Using Slack in a pandemic

We have been using Slack at my school for about four years now. It has generally worked really well as way for our whole staff team to communicate together effectively beyond email, helped by the fact that we provide all staff with a device and because it works across a range of platforms (iPadOS, macOS and web etc).

But as I reflect on the last few months of pandemic school closure, Slack has definitely made remote working a lot easier for us an organisation. I can sit on my kitchen table and easily flow between a range of different tasks: solve an ICT problem for a teacher; glean valuable feedback from teachers on an aspect of home learning; schedule a Zoom meeting with senior leaders; stay in the loop about activities happening for critical worker children still in school. Each task might not seem hugely significant by itself, but the fact staff from across the school can get this sort of work done without getting buried in endless email threads helps make school life feel at least a bit more cohesive.

Here’s a few things that have helped us make it work:

  • The more channels the better. Sack works best when there are channels about a specific tasks or project. We had lots of existing channels that worked well for us during ‘normal’ school opening, but with the change to distanced working, we needed some new channels to reflect the new tasks at hand. For example, we set up #who-is-in-school for posting rota details, rather than them getting lost on our general channel. Having a dedicated channel means that people who want or need to know that information can find it quickly.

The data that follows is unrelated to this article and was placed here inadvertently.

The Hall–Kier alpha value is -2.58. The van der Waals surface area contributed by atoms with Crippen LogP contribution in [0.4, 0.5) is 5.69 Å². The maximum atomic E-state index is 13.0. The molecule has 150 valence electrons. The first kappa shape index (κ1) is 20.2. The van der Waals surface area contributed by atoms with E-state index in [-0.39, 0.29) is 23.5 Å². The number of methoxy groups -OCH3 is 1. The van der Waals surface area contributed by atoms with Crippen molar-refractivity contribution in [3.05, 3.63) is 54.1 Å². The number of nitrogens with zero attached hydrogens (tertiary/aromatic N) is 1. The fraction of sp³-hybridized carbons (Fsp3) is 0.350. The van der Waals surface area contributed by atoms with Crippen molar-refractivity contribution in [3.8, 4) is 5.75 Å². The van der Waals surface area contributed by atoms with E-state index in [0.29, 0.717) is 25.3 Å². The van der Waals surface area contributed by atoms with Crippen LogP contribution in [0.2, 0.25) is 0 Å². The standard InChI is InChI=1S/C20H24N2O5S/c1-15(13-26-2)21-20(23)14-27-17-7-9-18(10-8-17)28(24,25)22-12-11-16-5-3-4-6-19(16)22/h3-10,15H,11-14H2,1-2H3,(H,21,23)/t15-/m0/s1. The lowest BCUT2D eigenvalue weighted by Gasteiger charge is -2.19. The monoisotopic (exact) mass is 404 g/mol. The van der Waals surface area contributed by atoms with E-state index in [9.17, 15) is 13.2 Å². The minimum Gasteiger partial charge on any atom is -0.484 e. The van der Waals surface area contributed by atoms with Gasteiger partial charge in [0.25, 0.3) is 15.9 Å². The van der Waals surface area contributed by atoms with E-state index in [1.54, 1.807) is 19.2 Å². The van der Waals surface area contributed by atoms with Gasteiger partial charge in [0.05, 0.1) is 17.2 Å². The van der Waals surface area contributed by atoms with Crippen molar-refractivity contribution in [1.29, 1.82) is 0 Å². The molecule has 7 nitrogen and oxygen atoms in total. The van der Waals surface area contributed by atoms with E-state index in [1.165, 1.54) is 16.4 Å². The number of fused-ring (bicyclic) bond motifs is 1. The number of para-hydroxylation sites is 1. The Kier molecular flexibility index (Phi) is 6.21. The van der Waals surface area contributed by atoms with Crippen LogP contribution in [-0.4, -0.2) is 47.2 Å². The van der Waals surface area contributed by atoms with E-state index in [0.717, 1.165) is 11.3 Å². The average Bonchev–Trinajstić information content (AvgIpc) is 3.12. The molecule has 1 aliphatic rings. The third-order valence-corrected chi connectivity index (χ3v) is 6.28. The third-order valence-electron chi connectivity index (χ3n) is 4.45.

• Pin important posts. Once you have made specific channels for the specific topic/project, it’s very helpful to ‘pin‘ key documents or information. As well as making the information stand out for those already in the channel, those joining can just scroll up and find it too.
  • Turn group discussions into private channels. Sometimes an existing channel doesn’t have quite the right people in it for the information you want to share, so you create a new new direct message to those people. But creating a private channel instead (or converting an existing message group into a private channel) clarifies the ongoing conversation topic and makes it simpler to return to the conversation.
  • Use ‘reacji’ to keep track of tasks. Slack allows you to react to a post with an emoji (e.g. 👍) something Slack cloyingly call a ‘reacji‘. This can be used as a great way of to both let people know that you’ve received a message and be a note to yourself that you’ve dealt with it.

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